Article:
Friday, September 7, 2012

Live Rich or Die Broke?


Breaking news:  Rich people are different from the rest of us. 

They’ve got a lot more money, for one thing.  

(Sorry.  I couldn’t resist.  That’s one of my favorite lines from “A Perfect Murder,” the 1998 remake of Hitchcock’s thriller, “Dial M for Murder.”) 

On the occasions when I ponder the subject of wealth versus reality, that piece of dialogue pretty well sums it up for me.   

Such musings typically surface when I’m in line to buy a Lotto ticket.  So you can imagine my chagrin when I read in an excerpt from Steve Siebold’s book, “How Rich People Think,” his list of 21 Ways Rich People Think Differently.  Item #3 – Average people have a “lottery mentality.” 

I beg your pardon!  Average!  Average!?  Why I’ve just been told this very morning that I’m wild, courageous and brilliant!  OK, it was in a shared post sent to about a bazillion people.  But average!?  I don’t think so.  Not where I live, here in Lake Woebegone. 

Yet there I was going and stopping, pausing and stepping among the run-of-the-mill.  My people.  All of us living out the distinction so coldly laid out by someone who wrote a book and therefore must be smart.  Smarter than we are, the ordinary folk with dollars in our hands. 

The really stupid thing I do is get in line to buy a Lotto ticket when the jackpot gets huge.  You know, when the media starts talking about the biggest payout in Lotto history and shark bites and lightning strikes and weight loss after 60. 

If the odds against hitting a Lotto jackpot aren’t already gargantuan, which they are, the odds against hitting the biggest jackpot in Lotto history are comparable to the odds of Republicans and Democrats shutting up and listening to each other.  You know nano-odds.  Microscopic.  Grain of sand on the beaches of the earth.  Slight. 

Then I saw a related piece of research on the Science Channel.  Lab geeks demonstrated that humans remain optimistic in the face of facts to the contrary.  In their experiment subjects were first asked to rate the likelihood that they would succumb to each of 80 negative life events.  For example, what are the odds you’ll have a broken leg in your lifetime?  The schmo at the keyboard enters 3%.  The computer comes back and tells her the odds are actually three times greater - 11%.  Next, she’s asked to estimate how likely it is she’ll develop high blood pressure.  She guesses 34% and the computer says no, it’s actually only 24%.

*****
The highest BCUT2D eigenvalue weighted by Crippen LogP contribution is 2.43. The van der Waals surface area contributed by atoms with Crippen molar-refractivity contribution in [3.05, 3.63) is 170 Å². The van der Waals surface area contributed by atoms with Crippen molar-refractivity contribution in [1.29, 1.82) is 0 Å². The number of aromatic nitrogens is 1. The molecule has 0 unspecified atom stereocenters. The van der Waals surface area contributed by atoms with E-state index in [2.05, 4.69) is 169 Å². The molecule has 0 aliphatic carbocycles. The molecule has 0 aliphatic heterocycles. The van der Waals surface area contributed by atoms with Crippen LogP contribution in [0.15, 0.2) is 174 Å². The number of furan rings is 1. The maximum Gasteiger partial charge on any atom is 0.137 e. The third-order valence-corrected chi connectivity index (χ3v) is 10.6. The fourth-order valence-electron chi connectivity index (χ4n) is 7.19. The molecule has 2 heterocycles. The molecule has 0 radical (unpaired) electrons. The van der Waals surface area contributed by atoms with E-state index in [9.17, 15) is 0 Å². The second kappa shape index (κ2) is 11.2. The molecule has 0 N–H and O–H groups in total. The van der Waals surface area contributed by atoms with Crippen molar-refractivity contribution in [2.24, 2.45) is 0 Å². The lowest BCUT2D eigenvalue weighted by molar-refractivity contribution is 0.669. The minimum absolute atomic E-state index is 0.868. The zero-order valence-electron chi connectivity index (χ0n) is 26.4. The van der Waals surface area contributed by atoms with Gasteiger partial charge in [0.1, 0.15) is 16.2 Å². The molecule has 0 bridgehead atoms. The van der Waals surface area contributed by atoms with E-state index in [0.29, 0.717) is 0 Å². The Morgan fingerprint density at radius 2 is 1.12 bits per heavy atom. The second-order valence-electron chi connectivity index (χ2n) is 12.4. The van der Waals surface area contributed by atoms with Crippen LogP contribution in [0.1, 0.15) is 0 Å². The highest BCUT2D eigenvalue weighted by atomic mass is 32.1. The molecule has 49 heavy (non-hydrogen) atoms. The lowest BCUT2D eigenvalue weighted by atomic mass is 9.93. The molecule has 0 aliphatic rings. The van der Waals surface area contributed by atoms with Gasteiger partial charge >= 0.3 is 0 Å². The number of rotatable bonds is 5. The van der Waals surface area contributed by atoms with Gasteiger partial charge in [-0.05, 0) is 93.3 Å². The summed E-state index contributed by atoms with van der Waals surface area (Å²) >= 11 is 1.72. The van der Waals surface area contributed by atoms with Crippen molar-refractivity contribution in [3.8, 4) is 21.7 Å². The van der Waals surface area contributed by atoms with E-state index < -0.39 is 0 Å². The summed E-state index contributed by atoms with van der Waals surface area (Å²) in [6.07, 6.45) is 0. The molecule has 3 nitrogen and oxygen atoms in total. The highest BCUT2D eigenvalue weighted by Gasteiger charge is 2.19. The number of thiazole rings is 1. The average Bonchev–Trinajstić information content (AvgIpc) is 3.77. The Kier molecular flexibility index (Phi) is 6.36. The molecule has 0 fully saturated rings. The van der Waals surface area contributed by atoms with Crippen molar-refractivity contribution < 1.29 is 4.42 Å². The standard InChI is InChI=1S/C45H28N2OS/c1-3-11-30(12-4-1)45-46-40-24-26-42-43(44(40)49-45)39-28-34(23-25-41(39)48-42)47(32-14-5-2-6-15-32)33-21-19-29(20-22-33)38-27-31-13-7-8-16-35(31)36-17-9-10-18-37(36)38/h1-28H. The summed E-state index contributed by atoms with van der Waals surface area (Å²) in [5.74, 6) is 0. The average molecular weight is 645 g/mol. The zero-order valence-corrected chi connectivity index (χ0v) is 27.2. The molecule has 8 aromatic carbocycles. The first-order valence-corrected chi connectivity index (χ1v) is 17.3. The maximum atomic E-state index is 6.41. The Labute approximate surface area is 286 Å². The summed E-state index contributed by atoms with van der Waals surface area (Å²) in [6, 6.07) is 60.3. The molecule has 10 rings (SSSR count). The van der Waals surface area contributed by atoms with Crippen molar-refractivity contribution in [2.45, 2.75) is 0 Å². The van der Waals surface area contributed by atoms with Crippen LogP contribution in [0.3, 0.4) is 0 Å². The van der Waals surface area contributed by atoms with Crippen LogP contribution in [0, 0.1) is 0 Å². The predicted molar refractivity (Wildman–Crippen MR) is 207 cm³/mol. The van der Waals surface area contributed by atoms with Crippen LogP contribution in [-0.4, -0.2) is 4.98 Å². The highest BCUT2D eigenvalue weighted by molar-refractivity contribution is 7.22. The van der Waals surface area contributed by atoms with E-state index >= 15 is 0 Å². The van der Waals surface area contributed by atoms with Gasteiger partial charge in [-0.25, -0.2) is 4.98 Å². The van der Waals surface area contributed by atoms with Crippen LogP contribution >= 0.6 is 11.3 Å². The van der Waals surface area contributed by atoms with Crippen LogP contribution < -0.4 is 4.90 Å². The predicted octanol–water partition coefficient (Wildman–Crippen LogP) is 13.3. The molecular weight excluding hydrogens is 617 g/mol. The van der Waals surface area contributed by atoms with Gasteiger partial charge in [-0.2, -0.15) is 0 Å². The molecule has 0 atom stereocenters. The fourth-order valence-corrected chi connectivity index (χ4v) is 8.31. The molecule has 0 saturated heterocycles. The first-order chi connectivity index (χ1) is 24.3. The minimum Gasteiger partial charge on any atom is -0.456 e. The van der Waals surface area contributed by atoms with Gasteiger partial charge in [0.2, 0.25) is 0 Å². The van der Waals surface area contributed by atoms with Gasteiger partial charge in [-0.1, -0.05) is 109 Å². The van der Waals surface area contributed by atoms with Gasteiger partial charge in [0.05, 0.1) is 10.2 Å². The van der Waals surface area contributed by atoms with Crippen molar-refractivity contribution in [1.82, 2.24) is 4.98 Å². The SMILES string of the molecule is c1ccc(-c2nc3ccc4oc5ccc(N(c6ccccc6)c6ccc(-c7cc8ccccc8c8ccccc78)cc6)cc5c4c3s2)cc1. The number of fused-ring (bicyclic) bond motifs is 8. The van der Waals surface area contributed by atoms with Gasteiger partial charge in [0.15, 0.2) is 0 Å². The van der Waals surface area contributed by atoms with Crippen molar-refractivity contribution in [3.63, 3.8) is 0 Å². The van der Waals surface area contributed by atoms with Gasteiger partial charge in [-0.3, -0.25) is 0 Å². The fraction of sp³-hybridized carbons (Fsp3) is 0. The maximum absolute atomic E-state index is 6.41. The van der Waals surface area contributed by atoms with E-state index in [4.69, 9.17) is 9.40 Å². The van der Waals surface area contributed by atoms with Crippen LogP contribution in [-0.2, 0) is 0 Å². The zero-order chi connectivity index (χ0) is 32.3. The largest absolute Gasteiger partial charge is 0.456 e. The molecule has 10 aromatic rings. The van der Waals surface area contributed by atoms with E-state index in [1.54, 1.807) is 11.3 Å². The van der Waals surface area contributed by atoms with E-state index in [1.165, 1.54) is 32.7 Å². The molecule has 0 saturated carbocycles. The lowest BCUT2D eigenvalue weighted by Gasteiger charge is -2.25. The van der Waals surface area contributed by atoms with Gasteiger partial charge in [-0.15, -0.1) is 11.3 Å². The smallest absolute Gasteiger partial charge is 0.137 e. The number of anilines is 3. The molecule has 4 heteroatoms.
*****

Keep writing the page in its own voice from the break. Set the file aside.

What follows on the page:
Here’s the kick.  When she goes back through the list with her newly acquired information, she adjusts her thinking to match any scenario that’s rosier.   

But, if she started with a brighter outlook than the actuarial tables foretold, she kept it!  She didn’t change her expectations!  In spite of the facts, she held onto her more optimistic / less realistic view of her future.   

That’s my homies and me in the Lotto line.   

Siebold also says that the average person thinks money is the root of all evil, while rich people think poverty is said root.  Those of us who fight the battle of correcting long-standing and intractable misquotes know that it’s the love of money we’ve gotta eschew.   

Nevertheless your humble servant, moi, will stand with the fat cats on this one.

Ironically, that’s another thing separating me from the treasures I deserve – it’s the built-in guilt that rides sidecar with the money, and the belief that I’m supposed to make the world a better place.  Oh!  Poor, poor, middling me.  If only I’d been raised with that wealthy, airline-safety mentality:  take care of yourself first.  

That’s not greed, or selfishness.  That’s rich.  But all I want to do is share.  Oh well.  Too bad for me (and my husband) and for those who would be our beneficiaries.  They’re just not gonna get that much. 

So there it is – I’m not rich, and much as I’d like to maintain my rose-tinted view, I’m not like rich people. 

Still there are smart people who write books for common folks like me. 

Watch this space for an upcoming review of Pollan and Levine’s radical four-part approach to financial planning, “Die Broke.”